Demonstrating the value of incorporating non-financial factors into investment analysis has long been a significant challenge limiting its wider adoption.
Academics have yet to develop a clear consensus as to whether utilising Environmental, Social and Governance (ESG) factors in analysis actually improves performance, either through lower risk or greater returns. Although there does seem to be some gravitation towards a belief that it positively impacts investing.
Approaching the issue from a more pragmatic standpoint we believe that there are three areas where incorporating non-financial factors can add value to investment analysis: downside risk, cost and opportunities.
Extreme events, e.g. water shortages or serious accidents, can have significant impacts on a business’s ability to operate effectively. Consequently, understanding the probability of these events occurring can help to better understand downside risk.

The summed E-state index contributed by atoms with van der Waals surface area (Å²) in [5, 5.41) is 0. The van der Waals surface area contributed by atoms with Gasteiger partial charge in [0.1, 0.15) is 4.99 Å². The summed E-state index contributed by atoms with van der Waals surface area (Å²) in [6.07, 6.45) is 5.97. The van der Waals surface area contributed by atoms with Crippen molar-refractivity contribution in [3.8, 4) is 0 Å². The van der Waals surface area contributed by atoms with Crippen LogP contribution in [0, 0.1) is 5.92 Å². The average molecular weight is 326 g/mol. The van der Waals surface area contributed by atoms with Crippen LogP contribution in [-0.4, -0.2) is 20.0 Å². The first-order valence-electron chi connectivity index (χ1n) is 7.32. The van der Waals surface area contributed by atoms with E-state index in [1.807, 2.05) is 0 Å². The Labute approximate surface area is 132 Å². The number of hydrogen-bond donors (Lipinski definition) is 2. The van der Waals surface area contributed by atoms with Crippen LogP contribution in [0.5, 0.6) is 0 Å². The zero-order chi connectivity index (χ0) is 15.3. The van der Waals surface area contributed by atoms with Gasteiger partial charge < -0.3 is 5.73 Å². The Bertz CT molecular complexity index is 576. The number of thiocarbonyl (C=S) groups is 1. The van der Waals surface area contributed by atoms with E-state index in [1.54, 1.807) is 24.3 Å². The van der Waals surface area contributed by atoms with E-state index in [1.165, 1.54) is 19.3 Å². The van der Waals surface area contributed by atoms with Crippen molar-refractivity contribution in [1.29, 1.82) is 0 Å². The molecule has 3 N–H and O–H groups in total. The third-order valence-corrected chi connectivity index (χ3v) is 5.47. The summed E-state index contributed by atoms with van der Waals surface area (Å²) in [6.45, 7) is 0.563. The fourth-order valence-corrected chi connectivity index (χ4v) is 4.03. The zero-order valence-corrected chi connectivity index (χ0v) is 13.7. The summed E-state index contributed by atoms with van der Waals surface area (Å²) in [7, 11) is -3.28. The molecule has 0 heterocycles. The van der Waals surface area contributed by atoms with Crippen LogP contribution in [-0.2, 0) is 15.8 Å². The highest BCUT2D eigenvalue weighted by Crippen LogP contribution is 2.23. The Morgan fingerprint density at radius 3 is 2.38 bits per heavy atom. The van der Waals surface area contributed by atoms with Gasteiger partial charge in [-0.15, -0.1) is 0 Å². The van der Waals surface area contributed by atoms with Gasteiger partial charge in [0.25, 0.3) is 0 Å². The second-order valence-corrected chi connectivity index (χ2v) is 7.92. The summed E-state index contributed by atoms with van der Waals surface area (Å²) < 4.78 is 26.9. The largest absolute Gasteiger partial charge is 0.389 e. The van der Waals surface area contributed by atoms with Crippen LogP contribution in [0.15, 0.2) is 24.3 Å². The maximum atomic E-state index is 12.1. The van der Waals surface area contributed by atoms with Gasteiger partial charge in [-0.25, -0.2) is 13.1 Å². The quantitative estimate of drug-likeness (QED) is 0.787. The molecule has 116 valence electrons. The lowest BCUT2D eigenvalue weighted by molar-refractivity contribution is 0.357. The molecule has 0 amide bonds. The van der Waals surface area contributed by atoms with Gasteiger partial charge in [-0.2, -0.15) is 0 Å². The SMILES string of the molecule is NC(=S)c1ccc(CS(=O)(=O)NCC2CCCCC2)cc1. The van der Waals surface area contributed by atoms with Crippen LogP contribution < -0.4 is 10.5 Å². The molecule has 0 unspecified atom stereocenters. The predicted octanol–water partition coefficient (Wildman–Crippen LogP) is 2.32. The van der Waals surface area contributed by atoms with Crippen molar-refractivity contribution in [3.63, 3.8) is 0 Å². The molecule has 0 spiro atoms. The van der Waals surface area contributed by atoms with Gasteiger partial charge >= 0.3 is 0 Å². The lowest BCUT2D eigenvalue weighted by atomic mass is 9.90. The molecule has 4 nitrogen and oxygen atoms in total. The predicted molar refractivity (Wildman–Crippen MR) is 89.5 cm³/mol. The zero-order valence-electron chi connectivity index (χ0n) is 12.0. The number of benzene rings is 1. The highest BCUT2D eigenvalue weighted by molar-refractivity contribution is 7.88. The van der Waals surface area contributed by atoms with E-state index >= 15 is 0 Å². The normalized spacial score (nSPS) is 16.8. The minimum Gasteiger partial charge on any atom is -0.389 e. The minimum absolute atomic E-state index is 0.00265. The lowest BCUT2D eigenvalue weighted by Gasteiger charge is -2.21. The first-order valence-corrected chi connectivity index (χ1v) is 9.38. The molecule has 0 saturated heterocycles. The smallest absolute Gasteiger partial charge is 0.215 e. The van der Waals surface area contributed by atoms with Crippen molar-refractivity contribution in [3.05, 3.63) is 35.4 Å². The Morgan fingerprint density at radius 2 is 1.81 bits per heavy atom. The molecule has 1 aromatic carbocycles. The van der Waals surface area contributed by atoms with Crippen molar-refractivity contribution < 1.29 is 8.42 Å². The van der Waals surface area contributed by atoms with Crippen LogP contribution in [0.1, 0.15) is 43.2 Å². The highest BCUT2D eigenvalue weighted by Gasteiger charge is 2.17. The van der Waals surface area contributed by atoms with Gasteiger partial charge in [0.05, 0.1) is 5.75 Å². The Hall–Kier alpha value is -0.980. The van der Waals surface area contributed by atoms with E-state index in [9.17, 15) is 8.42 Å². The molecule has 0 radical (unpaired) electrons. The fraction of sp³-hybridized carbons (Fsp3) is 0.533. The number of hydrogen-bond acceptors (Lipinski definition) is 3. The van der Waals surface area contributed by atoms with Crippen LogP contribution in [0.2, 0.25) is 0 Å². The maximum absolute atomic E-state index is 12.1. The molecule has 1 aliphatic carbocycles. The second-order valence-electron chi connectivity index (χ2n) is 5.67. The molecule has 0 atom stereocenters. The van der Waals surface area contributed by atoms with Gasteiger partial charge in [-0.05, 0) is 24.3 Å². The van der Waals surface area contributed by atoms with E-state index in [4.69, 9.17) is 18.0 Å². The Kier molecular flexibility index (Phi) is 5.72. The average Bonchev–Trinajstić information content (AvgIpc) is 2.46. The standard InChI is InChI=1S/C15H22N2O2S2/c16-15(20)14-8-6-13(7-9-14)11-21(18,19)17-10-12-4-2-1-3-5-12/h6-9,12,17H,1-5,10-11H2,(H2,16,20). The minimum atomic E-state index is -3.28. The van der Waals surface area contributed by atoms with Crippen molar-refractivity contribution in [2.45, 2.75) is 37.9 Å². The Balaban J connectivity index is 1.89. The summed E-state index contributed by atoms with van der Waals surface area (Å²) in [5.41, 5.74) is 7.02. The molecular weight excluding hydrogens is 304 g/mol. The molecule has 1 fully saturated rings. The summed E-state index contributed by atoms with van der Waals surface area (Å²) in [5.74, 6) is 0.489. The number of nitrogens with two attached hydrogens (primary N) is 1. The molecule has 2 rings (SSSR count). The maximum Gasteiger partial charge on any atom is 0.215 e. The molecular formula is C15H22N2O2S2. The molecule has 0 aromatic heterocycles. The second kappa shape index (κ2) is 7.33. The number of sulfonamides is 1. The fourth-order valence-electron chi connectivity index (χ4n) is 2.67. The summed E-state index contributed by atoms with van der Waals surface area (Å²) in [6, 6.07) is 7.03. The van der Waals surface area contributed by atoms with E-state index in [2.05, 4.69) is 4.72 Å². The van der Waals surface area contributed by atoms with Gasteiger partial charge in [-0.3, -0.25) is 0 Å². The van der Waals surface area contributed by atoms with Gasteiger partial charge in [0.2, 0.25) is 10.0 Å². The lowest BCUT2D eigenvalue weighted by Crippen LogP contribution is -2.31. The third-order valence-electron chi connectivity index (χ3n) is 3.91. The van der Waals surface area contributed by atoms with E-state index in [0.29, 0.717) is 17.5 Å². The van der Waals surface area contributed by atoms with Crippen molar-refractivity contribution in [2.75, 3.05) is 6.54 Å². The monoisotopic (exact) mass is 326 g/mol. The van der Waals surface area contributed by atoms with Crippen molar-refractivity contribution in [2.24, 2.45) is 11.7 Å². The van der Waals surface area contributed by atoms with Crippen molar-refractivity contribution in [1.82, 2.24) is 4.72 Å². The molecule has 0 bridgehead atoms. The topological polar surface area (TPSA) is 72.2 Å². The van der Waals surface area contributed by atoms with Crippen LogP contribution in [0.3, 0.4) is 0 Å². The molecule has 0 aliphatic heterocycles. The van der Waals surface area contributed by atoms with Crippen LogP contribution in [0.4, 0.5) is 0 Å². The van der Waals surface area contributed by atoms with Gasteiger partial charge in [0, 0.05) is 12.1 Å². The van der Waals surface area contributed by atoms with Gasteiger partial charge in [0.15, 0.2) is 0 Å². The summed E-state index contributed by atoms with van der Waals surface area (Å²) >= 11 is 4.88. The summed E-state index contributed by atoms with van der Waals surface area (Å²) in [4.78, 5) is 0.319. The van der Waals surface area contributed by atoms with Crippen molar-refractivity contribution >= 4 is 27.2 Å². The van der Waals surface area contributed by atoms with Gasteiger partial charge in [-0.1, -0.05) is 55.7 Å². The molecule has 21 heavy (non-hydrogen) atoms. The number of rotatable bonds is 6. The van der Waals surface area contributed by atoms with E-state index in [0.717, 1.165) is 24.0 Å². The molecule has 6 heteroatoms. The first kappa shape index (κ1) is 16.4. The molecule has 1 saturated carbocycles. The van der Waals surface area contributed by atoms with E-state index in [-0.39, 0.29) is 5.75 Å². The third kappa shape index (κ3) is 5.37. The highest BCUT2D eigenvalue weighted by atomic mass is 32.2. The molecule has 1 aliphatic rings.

The impact of businesses and the costs that businesses are forced to bear are becoming increasingly linked: as resource prices rise, efficiency becomes increasingly relevant; and costs, which have traditionally been external to businesses, are being internalised through legislation and regulation.
Finally, environmental and social change creates great challenges for business and society, but they also create great opportunities. Businesses and products which attempt to meet the challenges facing society, rather than exacerbating the problems, are likely to hold competitive advantages in the long term.
While there is no easy solution to the problem of how to incorporate ESG factors into investment analysis we believe that there is a strong case demonstrating that there are material factors which impact on business performance, and consequently valuations, and that their incorporation leads to more complete analysis.